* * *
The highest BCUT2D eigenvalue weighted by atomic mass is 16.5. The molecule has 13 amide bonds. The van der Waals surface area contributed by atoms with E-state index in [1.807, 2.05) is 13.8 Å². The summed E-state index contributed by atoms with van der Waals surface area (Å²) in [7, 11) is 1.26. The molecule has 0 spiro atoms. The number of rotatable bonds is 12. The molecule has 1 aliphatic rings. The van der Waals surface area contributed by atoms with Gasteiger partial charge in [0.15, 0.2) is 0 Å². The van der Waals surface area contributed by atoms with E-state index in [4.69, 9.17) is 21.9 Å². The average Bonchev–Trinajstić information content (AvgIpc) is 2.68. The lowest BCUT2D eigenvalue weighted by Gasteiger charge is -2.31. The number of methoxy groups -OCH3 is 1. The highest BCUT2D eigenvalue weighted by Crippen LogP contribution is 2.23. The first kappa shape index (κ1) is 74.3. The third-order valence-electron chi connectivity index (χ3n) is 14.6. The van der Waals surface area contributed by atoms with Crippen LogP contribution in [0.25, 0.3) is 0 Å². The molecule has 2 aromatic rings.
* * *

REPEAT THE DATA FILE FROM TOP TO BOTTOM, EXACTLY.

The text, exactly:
The highest BCUT2D eigenvalue weighted by atomic mass is 16.5. The molecule has 13 amide bonds. The van der Waals surface area contributed by atoms with E-state index in [1.807, 2.05) is 13.8 Å². The summed E-state index contributed by atoms with van der Waals surface area (Å²) in [7, 11) is 1.26. The molecule has 0 spiro atoms. The number of rotatable bonds is 12. The molecule has 1 aliphatic rings. The van der Waals surface area contributed by atoms with Gasteiger partial charge in [0.15, 0.2) is 0 Å². The van der Waals surface area contributed by atoms with E-state index in [4.69, 9.17) is 21.9 Å². The average Bonchev–Trinajstić information content (AvgIpc) is 2.68. The lowest BCUT2D eigenvalue weighted by Gasteiger charge is -2.31. The number of methoxy groups -OCH3 is 1. The highest BCUT2D eigenvalue weighted by Crippen LogP contribution is 2.23. The first kappa shape index (κ1) is 74.3. The third-order valence-electron chi connectivity index (χ3n) is 14.6. The van der Waals surface area contributed by atoms with Crippen LogP contribution in [0.25, 0.3) is 0 Å². The molecule has 2 aromatic rings.